Submitted to: Proceedings of the Entomological Society of Washington
Publication Type: Peer Reviewed Journal
Publication Acceptance Date: December 10, 1997
Publication Date: N/A
Interpretive Summary: Flea beetles are important to U.S. agriculture both as crop and as biological control agents against weeds. Aphthona is one of the largest and most morphologically diverse genera of flea beetles (Alticinae), containing more than 500 available species names. The majority of Aphthona species, both larval and adult stages, feed on Euphorbiaceae which, along with the tendency towards monophagy, makes them ideal candidates for use in the biological control of leafy spurge (Euphorbia esula). At least 6 different species have already been released in North America for this purpose and 3 additional species are currently under consideration. This study presents a key to the species groups in Aphthona, and descriptions and a key to species of the Aphthona crypta of the Aphthona/leafy spurge project: from foreign exploration to acquire new candidate control agents, to quality control of laboratory cultures, and follow-up assessment of the spread and impact of the released Aphthona species. Proper identification of these agents and an understanding of their relationships is crucial to the practice of environmentally safe biological control of leafy spurge. This information will be used by scientist working on weed biological control and to taxonomists who must identify flea beetles for action agencies.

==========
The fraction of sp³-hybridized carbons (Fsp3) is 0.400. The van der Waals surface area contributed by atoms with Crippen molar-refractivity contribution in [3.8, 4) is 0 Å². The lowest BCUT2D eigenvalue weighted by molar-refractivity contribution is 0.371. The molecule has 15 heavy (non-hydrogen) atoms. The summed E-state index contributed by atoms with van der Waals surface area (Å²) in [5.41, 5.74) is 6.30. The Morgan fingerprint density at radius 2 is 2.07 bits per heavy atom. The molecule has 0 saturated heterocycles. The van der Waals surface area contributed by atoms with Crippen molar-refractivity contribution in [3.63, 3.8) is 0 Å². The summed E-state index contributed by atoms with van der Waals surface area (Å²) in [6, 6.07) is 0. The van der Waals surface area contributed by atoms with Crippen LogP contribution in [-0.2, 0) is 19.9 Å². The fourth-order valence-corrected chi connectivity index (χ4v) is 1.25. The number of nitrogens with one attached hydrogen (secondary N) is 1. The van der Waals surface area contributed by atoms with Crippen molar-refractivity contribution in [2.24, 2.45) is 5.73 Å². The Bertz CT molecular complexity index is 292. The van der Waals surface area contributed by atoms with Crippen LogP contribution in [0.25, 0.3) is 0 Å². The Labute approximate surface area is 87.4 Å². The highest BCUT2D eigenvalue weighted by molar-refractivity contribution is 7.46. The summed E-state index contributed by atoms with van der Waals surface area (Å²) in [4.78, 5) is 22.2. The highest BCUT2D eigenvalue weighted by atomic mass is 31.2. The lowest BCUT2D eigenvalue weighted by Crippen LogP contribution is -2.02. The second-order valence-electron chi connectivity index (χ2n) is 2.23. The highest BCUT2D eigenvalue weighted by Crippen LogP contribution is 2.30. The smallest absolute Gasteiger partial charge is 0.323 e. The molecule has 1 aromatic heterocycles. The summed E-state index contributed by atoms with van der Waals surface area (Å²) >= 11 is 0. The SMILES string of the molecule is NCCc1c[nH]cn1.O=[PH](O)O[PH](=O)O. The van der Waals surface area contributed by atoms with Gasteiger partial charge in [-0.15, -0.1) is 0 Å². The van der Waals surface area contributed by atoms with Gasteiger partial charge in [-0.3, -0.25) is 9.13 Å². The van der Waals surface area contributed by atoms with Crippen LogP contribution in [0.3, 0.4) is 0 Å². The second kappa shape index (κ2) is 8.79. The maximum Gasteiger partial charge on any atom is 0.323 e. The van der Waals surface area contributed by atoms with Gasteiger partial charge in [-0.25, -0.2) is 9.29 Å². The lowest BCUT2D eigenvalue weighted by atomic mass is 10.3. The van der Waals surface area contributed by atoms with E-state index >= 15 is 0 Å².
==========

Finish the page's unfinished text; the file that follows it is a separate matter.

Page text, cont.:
Three new species are described (A. cryptomorpha, A. pseudocrypta and schereri) from the Oriental region. Key to species groups in Aphthona, discussion of their relationships and a key to species of Aphthona crypta group are provided.